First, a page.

This algorithm classifies as ACO all smoking asthmatics with non-fully reversible airway obstruction and a considerable proportion of e-COPD patients, highlighting those who can benefit from inhaled corticosteroids.

Chronic obstructive pulmonary disease
Asthma-chronic obstructive pulmonary disease overlap

Nuestro objetivo fue definir las características clínicas, funcionales e inflamatorias de los pacientes diagnosticados con superposición asma/EPOC (ACO, por sus siglas en inglés) según un nuevo algoritmo y compararlas con las de otras categorías de enfermedades obstructivas crónicas de las vías aéreas (COAD, por sus siglas en inglés) como el asma y la EPOC.


En una cohorte de sujetos con COAD, se diagnosticó ACO en aquellos pacientes con EPOC que, además, tenían un diagnóstico actual de asma o que presentaban eosinofilia sanguínea significativa (≥300 células/μl) y/o respuesta muy positiva a broncodilatadores (>400ml y >15% en FEV1).


Ochenta y siete (29,8%) de 292 pacientes cumplieron con los criterios de diagnóstico de ACO (12,8% de asmáticos que fumaron <20 paquete/año, 100% de asmáticos que fumaron ≥20 paquete/año, 47,7% de COPD con >200 eosinófilos/μl en sangre y ninguno con EPOC no eosinofílica). Los pacientes con ACO, asma o EPOC no mostraron diferencias en los síntomas o en la tasa de exacerbación. El FEV1 promedio prebroncodilatador en pacientes con ACO o asma fue similar (1.741 vs. 1.771ml), y mayor que en aquellos con EPOC (1.431ml, p<0,05). El DLCO fue menor en individuos con ACO que en aquellos con asma (68,1 vs. 84,1%) y similar al de los pacientes con EPOC (64,5%). El recuento promedio de eosinófilos en sangre fue similar en pacientes con ACO o asma (360 vs. 305 células/μl) y mayor que en los de EPOC (170 células/μl). Los niveles de periostina fueron similares en el grupo con ACO o con EPOC (36,6 y 36,5UI/ml) y menores que en el pacientes con asma (41,5UI/ml, p<0,05), mientras que los niveles de FeNO en el grupo ACO fueron intermedios.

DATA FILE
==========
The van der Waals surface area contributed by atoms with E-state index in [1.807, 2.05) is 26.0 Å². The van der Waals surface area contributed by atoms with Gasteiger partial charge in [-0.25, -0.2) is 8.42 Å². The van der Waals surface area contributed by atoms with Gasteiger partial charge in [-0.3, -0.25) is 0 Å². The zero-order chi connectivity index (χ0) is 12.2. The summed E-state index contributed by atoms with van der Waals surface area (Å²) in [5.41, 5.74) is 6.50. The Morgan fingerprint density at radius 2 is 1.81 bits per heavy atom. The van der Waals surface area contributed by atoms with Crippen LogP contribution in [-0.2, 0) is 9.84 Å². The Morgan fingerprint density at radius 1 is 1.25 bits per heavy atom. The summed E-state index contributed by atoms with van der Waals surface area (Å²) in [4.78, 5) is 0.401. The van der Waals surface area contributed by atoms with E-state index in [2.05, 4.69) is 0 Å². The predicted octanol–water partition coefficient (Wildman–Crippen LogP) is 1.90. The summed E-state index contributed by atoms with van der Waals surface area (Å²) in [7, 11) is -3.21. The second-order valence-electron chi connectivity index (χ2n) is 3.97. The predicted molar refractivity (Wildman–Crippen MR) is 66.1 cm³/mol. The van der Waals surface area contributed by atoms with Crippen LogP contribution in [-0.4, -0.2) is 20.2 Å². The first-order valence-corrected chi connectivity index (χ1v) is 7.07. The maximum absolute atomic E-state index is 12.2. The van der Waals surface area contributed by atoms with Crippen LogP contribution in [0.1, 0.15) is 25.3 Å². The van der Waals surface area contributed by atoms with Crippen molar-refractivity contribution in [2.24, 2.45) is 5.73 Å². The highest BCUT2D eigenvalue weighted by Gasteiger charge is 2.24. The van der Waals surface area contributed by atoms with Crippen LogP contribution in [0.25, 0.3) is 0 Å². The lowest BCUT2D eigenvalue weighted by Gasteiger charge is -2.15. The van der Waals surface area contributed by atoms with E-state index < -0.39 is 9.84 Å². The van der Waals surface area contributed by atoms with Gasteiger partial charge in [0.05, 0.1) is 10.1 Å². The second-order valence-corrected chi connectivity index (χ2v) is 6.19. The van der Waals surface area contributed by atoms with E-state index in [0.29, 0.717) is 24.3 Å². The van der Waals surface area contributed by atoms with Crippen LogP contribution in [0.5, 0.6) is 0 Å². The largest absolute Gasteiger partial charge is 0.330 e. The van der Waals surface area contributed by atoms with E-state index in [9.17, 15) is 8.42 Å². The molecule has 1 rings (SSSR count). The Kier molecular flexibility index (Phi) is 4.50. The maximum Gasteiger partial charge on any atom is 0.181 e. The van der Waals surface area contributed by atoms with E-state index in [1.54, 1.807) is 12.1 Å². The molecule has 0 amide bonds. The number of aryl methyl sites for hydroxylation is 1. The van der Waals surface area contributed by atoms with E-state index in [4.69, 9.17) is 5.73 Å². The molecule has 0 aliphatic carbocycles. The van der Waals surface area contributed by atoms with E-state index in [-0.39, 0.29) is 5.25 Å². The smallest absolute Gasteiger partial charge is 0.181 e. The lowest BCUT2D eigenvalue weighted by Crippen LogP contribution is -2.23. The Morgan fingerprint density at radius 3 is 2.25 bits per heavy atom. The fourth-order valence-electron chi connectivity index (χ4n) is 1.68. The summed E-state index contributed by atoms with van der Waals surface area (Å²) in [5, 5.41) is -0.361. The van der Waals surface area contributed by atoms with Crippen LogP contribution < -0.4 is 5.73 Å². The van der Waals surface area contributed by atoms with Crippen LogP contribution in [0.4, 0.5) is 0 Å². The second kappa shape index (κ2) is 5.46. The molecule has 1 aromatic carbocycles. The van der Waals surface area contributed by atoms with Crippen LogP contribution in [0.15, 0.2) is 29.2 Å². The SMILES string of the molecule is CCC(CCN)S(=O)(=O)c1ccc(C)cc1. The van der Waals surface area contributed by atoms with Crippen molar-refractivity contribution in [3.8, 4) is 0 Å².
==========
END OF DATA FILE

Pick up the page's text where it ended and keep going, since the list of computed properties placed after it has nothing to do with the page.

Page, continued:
Este algoritmo clasifica como ACO a todos los fumadores asmáticos con obstrucción no reversible de las vías respiratorias y una proporción considerable de pacientes con EPOC eosinofílica, destacando aquellos que pueden beneficiarse de los corticoides inhalados.

Palabras clave:
Enfermedad pulmonar obstructiva crónica
Superposición asma-Enfermedad pulmonar obstructiva crónica
Texto Completo

Asthma and chronic obstructive pulmonary disease (COPD) are both common, heterogeneous and usually distinct airway diseases that sometimes overlap in a particular patient. This entity, the so-called asthma–COPD overlap (ACO)1 has attracted attention and triggered debate in recent years as evidenced by the proliferation of reviews and editorials dedicated to the topic.2–7 GOLD and GINA define ACO as persistent airflow limitation with several features usually associated with asthma and other usually associated with COPD, and specifies that ACO encompasses different phenotypes that are likely clinical expressions of distinct underlying mechanisms.8 Although this approach is intuitive, it is also quite imprecise because it does not take into account the relevance of each criterion for the diagnosis of ACO and it may not be useful in daily clinical practice.